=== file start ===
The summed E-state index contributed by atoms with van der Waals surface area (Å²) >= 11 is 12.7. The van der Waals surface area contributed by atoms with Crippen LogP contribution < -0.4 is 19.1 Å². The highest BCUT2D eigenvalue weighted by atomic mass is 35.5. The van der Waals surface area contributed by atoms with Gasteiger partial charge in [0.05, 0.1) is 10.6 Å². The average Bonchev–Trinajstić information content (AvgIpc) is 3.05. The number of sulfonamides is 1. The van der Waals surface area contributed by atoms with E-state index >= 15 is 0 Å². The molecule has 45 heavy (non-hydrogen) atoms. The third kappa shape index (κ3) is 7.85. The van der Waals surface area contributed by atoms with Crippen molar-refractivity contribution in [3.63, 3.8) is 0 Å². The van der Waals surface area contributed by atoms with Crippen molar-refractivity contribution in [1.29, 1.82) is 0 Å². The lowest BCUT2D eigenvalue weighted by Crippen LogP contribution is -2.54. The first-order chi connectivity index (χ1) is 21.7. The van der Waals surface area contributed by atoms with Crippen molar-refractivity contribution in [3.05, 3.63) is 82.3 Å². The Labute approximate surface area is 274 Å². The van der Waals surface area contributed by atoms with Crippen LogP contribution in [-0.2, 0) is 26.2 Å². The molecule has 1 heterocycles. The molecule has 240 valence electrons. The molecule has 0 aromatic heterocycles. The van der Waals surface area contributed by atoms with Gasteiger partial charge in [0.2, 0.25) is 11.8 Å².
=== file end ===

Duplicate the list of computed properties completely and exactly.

The summed E-state index contributed by atoms with van der Waals surface area (Å²) >= 11 is 12.7. The van der Waals surface area contributed by atoms with Crippen LogP contribution < -0.4 is 19.1 Å². The highest BCUT2D eigenvalue weighted by atomic mass is 35.5. The van der Waals surface area contributed by atoms with Gasteiger partial charge in [0.05, 0.1) is 10.6 Å². The average Bonchev–Trinajstić information content (AvgIpc) is 3.05. The number of sulfonamides is 1. The van der Waals surface area contributed by atoms with E-state index >= 15 is 0 Å². The molecule has 45 heavy (non-hydrogen) atoms. The third kappa shape index (κ3) is 7.85. The van der Waals surface area contributed by atoms with Crippen molar-refractivity contribution in [3.63, 3.8) is 0 Å². The van der Waals surface area contributed by atoms with Crippen molar-refractivity contribution in [1.29, 1.82) is 0 Å². The lowest BCUT2D eigenvalue weighted by Crippen LogP contribution is -2.54. The first-order chi connectivity index (χ1) is 21.7. The van der Waals surface area contributed by atoms with Crippen molar-refractivity contribution in [3.05, 3.63) is 82.3 Å². The Labute approximate surface area is 274 Å². The van der Waals surface area contributed by atoms with Crippen LogP contribution in [-0.2, 0) is 26.2 Å². The molecule has 1 heterocycles. The molecule has 240 valence electrons. The molecule has 0 aromatic heterocycles. The van der Waals surface area contributed by atoms with Gasteiger partial charge in [0.2, 0.25) is 11.8 Å².